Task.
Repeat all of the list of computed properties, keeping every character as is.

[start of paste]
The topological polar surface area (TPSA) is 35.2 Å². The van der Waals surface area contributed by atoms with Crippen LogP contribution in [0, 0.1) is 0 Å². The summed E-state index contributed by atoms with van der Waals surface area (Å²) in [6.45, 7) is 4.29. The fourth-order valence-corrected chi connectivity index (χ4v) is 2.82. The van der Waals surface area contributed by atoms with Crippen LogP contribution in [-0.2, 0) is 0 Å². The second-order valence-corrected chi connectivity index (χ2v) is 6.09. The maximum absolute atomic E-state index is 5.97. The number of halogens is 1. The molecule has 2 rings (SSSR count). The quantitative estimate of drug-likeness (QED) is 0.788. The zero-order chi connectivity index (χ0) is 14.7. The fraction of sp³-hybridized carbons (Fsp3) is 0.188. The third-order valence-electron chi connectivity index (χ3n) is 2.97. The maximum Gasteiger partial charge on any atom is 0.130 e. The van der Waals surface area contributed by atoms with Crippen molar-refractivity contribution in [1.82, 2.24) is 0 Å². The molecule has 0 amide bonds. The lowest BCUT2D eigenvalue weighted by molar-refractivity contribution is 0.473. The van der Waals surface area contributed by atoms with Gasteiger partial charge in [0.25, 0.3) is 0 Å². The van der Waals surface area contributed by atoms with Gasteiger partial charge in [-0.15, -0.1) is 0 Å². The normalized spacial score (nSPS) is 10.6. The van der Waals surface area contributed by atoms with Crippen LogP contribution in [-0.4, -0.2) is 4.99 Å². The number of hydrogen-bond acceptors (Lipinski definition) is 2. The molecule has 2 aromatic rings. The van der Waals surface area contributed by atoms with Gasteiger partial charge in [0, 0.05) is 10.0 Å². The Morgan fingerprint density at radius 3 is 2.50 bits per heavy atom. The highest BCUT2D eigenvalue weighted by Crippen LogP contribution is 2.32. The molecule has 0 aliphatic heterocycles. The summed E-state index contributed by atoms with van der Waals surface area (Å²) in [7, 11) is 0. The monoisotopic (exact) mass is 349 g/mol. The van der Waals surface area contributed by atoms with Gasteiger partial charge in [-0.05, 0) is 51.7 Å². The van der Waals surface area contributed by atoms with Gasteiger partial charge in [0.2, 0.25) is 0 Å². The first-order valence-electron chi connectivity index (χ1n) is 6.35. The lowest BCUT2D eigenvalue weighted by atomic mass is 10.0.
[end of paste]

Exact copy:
The topological polar surface area (TPSA) is 35.2 Å². The van der Waals surface area contributed by atoms with Crippen LogP contribution in [0, 0.1) is 0 Å². The summed E-state index contributed by atoms with van der Waals surface area (Å²) in [6.45, 7) is 4.29. The fourth-order valence-corrected chi connectivity index (χ4v) is 2.82. The van der Waals surface area contributed by atoms with Crippen LogP contribution in [-0.2, 0) is 0 Å². The second-order valence-corrected chi connectivity index (χ2v) is 6.09. The maximum absolute atomic E-state index is 5.97. The number of halogens is 1. The molecule has 2 rings (SSSR count). The quantitative estimate of drug-likeness (QED) is 0.788. The zero-order chi connectivity index (χ0) is 14.7. The fraction of sp³-hybridized carbons (Fsp3) is 0.188. The third-order valence-electron chi connectivity index (χ3n) is 2.97. The maximum Gasteiger partial charge on any atom is 0.130 e. The van der Waals surface area contributed by atoms with Crippen molar-refractivity contribution in [1.82, 2.24) is 0 Å². The molecule has 0 amide bonds. The lowest BCUT2D eigenvalue weighted by molar-refractivity contribution is 0.473. The van der Waals surface area contributed by atoms with Gasteiger partial charge in [0.25, 0.3) is 0 Å². The van der Waals surface area contributed by atoms with Gasteiger partial charge in [-0.15, -0.1) is 0 Å². The normalized spacial score (nSPS) is 10.6. The van der Waals surface area contributed by atoms with Crippen LogP contribution in [-0.4, -0.2) is 4.99 Å². The number of hydrogen-bond acceptors (Lipinski definition) is 2. The molecule has 2 aromatic rings. The van der Waals surface area contributed by atoms with Gasteiger partial charge in [0, 0.05) is 10.0 Å². The Morgan fingerprint density at radius 3 is 2.50 bits per heavy atom. The highest BCUT2D eigenvalue weighted by Crippen LogP contribution is 2.32. The molecule has 0 aliphatic heterocycles. The summed E-state index contributed by atoms with van der Waals surface area (Å²) in [7, 11) is 0. The monoisotopic (exact) mass is 349 g/mol. The van der Waals surface area contributed by atoms with Gasteiger partial charge in [-0.05, 0) is 51.7 Å². The van der Waals surface area contributed by atoms with Gasteiger partial charge in [0.2, 0.25) is 0 Å². The first-order valence-electron chi connectivity index (χ1n) is 6.35. The lowest BCUT2D eigenvalue weighted by atomic mass is 10.0.